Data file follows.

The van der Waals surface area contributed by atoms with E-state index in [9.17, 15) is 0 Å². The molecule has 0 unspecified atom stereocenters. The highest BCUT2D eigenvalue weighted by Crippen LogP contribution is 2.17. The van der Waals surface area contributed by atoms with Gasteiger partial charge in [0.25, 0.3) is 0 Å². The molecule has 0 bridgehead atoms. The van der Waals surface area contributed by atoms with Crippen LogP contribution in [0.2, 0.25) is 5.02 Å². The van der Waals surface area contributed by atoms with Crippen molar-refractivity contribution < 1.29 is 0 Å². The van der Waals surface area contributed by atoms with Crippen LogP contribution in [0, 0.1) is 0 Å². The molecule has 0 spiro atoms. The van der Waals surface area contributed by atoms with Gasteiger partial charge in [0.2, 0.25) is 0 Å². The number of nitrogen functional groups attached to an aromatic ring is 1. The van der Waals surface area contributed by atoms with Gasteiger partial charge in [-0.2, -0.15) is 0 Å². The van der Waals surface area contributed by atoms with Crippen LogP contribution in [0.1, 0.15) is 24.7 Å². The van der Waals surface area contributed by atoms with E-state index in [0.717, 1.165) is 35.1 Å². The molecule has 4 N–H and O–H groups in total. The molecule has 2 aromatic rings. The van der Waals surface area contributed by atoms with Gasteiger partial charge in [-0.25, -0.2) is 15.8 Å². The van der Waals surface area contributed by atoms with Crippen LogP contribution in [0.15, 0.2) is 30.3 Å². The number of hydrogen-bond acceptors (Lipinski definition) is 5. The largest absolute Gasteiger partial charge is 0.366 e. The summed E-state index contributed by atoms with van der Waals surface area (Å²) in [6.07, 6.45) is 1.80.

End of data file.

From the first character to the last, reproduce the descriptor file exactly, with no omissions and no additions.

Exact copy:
The van der Waals surface area contributed by atoms with E-state index in [9.17, 15) is 0 Å². The molecule has 0 unspecified atom stereocenters. The highest BCUT2D eigenvalue weighted by Crippen LogP contribution is 2.17. The van der Waals surface area contributed by atoms with Gasteiger partial charge in [0.25, 0.3) is 0 Å². The molecule has 0 bridgehead atoms. The van der Waals surface area contributed by atoms with Crippen LogP contribution in [0.2, 0.25) is 5.02 Å². The van der Waals surface area contributed by atoms with Crippen molar-refractivity contribution < 1.29 is 0 Å². The van der Waals surface area contributed by atoms with Crippen LogP contribution in [0, 0.1) is 0 Å². The molecule has 0 spiro atoms. The van der Waals surface area contributed by atoms with Gasteiger partial charge in [0.2, 0.25) is 0 Å². The number of nitrogen functional groups attached to an aromatic ring is 1. The van der Waals surface area contributed by atoms with Gasteiger partial charge in [-0.2, -0.15) is 0 Å². The van der Waals surface area contributed by atoms with Crippen LogP contribution in [0.1, 0.15) is 24.7 Å². The van der Waals surface area contributed by atoms with E-state index in [0.717, 1.165) is 35.1 Å². The molecule has 4 N–H and O–H groups in total. The molecule has 2 aromatic rings. The van der Waals surface area contributed by atoms with Gasteiger partial charge in [-0.25, -0.2) is 15.8 Å². The van der Waals surface area contributed by atoms with Crippen LogP contribution in [0.15, 0.2) is 30.3 Å². The number of hydrogen-bond acceptors (Lipinski definition) is 5. The largest absolute Gasteiger partial charge is 0.366 e. The summed E-state index contributed by atoms with van der Waals surface area (Å²) in [6.07, 6.45) is 1.80.